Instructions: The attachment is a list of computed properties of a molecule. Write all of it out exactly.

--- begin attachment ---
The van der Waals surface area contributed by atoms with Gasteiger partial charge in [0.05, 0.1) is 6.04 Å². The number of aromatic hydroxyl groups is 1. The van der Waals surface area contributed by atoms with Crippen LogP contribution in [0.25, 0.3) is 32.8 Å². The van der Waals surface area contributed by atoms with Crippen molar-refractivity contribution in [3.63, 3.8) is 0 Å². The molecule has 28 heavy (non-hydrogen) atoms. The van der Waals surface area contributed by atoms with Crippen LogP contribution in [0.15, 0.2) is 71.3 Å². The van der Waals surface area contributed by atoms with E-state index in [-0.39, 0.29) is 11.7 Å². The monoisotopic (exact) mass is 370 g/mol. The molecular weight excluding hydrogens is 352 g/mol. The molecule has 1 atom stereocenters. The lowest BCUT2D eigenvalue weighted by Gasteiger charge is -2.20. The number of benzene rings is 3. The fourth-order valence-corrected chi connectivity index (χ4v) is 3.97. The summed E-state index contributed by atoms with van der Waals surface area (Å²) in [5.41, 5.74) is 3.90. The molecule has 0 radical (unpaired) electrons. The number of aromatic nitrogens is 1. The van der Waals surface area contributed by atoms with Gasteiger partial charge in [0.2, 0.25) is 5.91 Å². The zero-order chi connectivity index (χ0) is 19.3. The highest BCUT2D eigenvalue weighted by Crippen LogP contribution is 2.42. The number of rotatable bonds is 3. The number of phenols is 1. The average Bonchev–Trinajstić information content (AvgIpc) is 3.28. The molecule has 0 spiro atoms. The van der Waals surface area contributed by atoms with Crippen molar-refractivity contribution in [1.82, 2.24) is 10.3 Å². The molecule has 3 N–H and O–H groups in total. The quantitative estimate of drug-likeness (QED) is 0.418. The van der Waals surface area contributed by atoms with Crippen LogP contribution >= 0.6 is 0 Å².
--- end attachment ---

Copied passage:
The van der Waals surface area contributed by atoms with Gasteiger partial charge in [0.05, 0.1) is 6.04 Å². The number of aromatic hydroxyl groups is 1. The van der Waals surface area contributed by atoms with Crippen LogP contribution in [0.25, 0.3) is 32.8 Å². The van der Waals surface area contributed by atoms with Crippen molar-refractivity contribution in [3.63, 3.8) is 0 Å². The molecule has 28 heavy (non-hydrogen) atoms. The van der Waals surface area contributed by atoms with Crippen LogP contribution in [0.15, 0.2) is 71.3 Å². The van der Waals surface area contributed by atoms with E-state index in [-0.39, 0.29) is 11.7 Å². The monoisotopic (exact) mass is 370 g/mol. The molecular weight excluding hydrogens is 352 g/mol. The molecule has 1 atom stereocenters. The lowest BCUT2D eigenvalue weighted by Gasteiger charge is -2.20. The number of benzene rings is 3. The fourth-order valence-corrected chi connectivity index (χ4v) is 3.97. The summed E-state index contributed by atoms with van der Waals surface area (Å²) in [5.41, 5.74) is 3.90. The molecule has 0 radical (unpaired) electrons. The number of aromatic nitrogens is 1. The van der Waals surface area contributed by atoms with Gasteiger partial charge in [0.2, 0.25) is 5.91 Å². The zero-order chi connectivity index (χ0) is 19.3. The highest BCUT2D eigenvalue weighted by Crippen LogP contribution is 2.42. The number of rotatable bonds is 3. The number of phenols is 1. The average Bonchev–Trinajstić information content (AvgIpc) is 3.28. The molecule has 0 spiro atoms. The van der Waals surface area contributed by atoms with Crippen molar-refractivity contribution in [1.82, 2.24) is 10.3 Å². The molecule has 3 N–H and O–H groups in total. The quantitative estimate of drug-likeness (QED) is 0.418. The van der Waals surface area contributed by atoms with Crippen LogP contribution >= 0.6 is 0 Å².